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MOTIVATION &

THEORIES

Motivation
Motivation is the characteristic that

helps you to achieve your goal. It is the


drive that pushes you to work hard .It is
the energy that gives you the strength to
get up and keep going - even when
things are not going your way.

Theories of Motivation
Maslow's hierarchy of needs

Maslow s theory
of Motivation
Hierarchy of Needs

Maslows Theory
We each have a hierarchy of needs that

ranges from "lower" to "higher." As lower


needs are fulfilled there is a tendency for
other, higher needs to emerge.
Maslows theory maintains that a person

does not feel a higher need until the


needs of the current level have been
satisfied.

Maslow's hierarchy
pyramid

Self Actualization

Applying Maslow's Needs


Hierarchy - Business Management

Physiological Motivation: Provide ample

breaks for lunch , paysalaries that allow workers


tobuy life's essentials.
Safety Needs: Provide a working environment

which is safe, relative job security, and freedom


from threats.
Social Needs:Generate a feeling of acceptance,

belonging by reinforcing team dynamics.

Esteem Motivators: Recognize

achievements, assign important projects, and


provide status to make employees feel valued
and appreciated.
Self-Actualization:Offer challenging and

meaningful work assignments which enable


innovation, creativity, and progress according
to long-term goals.

Limitations and criticism


Maslows hierarchy makes sense but little

evidence supports its strict hierarchy.


Research has challenged the order imposed
by Maslows pyramid. As an example, in some
cultures, social needs are regarded higher
than any others.
Little evidence suggests that people satisfy

exclusively one motivating need at a time.

Herzberg's MotivationHygiene Theory

Two Factor Theory

motivation-hygiene
theory
Frederick Herzberg performed studies to

determine which factors in an employee's


work environment caused satisfaction or
dissatisfaction. He published his findings in
the 1959 book The Motivation to Work.
It states that there are certain factors in the

workplace that cause job satisfaction, while a


separate set of factors cause dissatisfaction.

motivation-hygiene
theory
Satisfiers :motivators

Motivati
ng
factors

Hygiene
factors

Applying Two factor Theory


in Business management

According to Herzberg: The job should have sufficient

challenge to utilize the full ability of the employee.


Employees who demonstrate increasing levels of

ability should be given increasing levels of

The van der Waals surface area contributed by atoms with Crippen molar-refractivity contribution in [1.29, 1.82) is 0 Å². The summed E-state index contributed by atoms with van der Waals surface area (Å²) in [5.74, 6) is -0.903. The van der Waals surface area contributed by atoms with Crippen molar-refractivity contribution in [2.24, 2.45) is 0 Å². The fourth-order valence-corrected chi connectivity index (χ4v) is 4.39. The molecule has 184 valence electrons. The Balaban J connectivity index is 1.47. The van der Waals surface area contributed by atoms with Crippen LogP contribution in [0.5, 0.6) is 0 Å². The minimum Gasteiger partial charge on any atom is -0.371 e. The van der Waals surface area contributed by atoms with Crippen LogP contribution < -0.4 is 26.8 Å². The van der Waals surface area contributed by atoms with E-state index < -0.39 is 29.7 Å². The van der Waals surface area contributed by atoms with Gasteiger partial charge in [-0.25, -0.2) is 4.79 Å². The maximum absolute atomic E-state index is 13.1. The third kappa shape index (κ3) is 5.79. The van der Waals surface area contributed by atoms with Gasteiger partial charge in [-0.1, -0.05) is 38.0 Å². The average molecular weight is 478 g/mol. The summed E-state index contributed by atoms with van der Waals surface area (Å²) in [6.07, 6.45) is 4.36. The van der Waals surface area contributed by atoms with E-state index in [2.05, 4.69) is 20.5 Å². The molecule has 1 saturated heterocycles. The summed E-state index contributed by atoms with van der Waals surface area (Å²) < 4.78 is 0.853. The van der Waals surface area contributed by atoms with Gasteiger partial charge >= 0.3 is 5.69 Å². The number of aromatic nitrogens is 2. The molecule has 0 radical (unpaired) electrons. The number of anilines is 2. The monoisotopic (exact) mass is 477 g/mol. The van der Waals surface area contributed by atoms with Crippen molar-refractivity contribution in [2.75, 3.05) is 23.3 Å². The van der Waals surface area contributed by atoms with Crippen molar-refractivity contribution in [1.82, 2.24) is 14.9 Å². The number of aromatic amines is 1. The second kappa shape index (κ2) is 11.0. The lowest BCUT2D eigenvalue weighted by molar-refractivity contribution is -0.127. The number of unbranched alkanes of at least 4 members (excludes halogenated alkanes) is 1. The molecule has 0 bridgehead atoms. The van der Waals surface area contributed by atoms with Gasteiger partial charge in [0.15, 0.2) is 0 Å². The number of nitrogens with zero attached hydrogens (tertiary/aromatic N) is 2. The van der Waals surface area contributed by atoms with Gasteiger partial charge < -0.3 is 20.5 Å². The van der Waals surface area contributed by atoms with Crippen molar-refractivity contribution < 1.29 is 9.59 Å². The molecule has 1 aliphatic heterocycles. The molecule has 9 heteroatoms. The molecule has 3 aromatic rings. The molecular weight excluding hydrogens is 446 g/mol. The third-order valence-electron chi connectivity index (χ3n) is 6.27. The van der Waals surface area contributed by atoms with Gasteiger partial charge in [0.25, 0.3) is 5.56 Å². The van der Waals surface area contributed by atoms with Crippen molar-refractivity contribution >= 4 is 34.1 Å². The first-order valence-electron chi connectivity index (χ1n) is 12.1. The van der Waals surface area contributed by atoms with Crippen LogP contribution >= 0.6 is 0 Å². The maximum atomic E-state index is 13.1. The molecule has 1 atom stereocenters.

responsibility.
If a job cannot be designed to use an employee's full

abilities, then the firm should consider automating the


task or replacing the employee with one who has a
lower level of skill. If a person cannot be fully utilized,
then there will be a motivation problem

Limitation and criticism


Critics consider Herzberg's two factor theory

to be simplistic - what motivates one may be


a dissatisfying for someone else
Its for individuals, not as a homogeneous

group with one set of wants and needs


Some factors may be within your control,

some may not

ERG THEORY OF MOTIVATION

Clayton Alderfer developed this theory taking into account

the shortcomings of Maslows need Hierarchical Theory.


The major short coming of Maslows theory was that in

reality people do not necessarily fulfill their needs in a


hierarchical manner.

EXISTENCE NEEDS
This group of needs is concerned with

providing the basic requirements for material


existence, such as physiological and safety
needs.
In a work context this need is satisfied by
money earned in a job for the purchase of
food, shelter, clothing, etc.

RELATEDNESS NEEDS
This group of needs focuses on the desire to

establish and maintain interpersonal


relationships with family, friends, co-workers
and employers.
Interact with other people, receive public
recognition, and feel secure around people.
The amount of time most people spend at
work. this need is normally satisfied to some
extent by their relationships with colleagues
and managers.

GROWTH NEEDS

These needs are about the fulfillment of

desires to be creative, productive and to


complete meaningful tasks.
These needs are all about by personal
development. In a work context a person's
job, career, or profession can provide a
significant satisfaction of growth needs.

McClellands
theory of
Motivation

Introduction
David McClelland introduced this theory

during 1960s.
It is based on Maslows hierarchy of need.
According to him individual posses three

needs which are not innate they are


learned through culture, age and
experiences.

These are the main three


needs
The Need for Achievement
The Need for Affiliation
The Need for Power

These are the Motivators which are present in


varying degrees.

Need Of Achievement
It is the desire to do better solve
problems or master complex problems

The individuals who posses this need have


following characteristics :
They are Challenging
They like working Alone or with other

Achievers
They are self motivated
They like feedback to assess their progress
These individuals will perform better if money
is linked with their achievements.

Need for Affiliation


Desire for friendly and warm relationship with
others

Individual having this need have following


characteristics.
They are concerned in being liked and

being accepted
They Form Informal Relationships
They are very cooperative
These people perform better in Team.

Need of Power
It is the desire to control other and influence their
behavior

People with this need have following


characteristics.
They Like to control others
They are argumentative
They have ability to influence people
These people are suitable for leadership

roles.

Thank you... For


your motivation